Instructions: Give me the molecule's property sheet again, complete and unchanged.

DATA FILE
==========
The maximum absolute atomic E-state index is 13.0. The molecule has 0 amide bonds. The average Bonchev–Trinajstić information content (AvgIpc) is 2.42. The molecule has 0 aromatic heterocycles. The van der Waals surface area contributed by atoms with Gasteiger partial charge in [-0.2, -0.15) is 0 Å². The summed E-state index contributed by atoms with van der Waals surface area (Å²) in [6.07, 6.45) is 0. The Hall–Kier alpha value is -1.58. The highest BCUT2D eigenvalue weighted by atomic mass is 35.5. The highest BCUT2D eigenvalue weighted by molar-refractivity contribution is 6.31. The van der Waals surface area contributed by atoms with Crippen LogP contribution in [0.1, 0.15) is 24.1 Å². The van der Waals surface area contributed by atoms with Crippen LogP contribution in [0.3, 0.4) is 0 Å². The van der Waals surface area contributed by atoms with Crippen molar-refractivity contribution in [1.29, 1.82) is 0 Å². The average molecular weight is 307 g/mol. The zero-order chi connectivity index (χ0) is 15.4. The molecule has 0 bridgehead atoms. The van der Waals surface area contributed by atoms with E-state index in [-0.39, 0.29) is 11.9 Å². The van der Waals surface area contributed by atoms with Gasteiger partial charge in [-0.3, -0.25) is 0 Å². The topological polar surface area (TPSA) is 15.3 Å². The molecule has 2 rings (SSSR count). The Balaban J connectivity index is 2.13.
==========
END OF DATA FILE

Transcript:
The maximum absolute atomic E-state index is 13.0. The molecule has 0 amide bonds. The average Bonchev–Trinajstić information content (AvgIpc) is 2.42. The molecule has 0 aromatic heterocycles. The van der Waals surface area contributed by atoms with Gasteiger partial charge in [-0.2, -0.15) is 0 Å². The summed E-state index contributed by atoms with van der Waals surface area (Å²) in [6.07, 6.45) is 0. The Hall–Kier alpha value is -1.58. The highest BCUT2D eigenvalue weighted by atomic mass is 35.5. The highest BCUT2D eigenvalue weighted by molar-refractivity contribution is 6.31. The van der Waals surface area contributed by atoms with Crippen LogP contribution in [0.1, 0.15) is 24.1 Å². The van der Waals surface area contributed by atoms with Crippen LogP contribution in [0.3, 0.4) is 0 Å². The van der Waals surface area contributed by atoms with Crippen molar-refractivity contribution in [1.29, 1.82) is 0 Å². The average molecular weight is 307 g/mol. The zero-order chi connectivity index (χ0) is 15.4. The molecule has 0 bridgehead atoms. The van der Waals surface area contributed by atoms with E-state index in [-0.39, 0.29) is 11.9 Å². The van der Waals surface area contributed by atoms with Gasteiger partial charge in [-0.3, -0.25) is 0 Å². The topological polar surface area (TPSA) is 15.3 Å². The molecule has 2 rings (SSSR count). The Balaban J connectivity index is 2.13.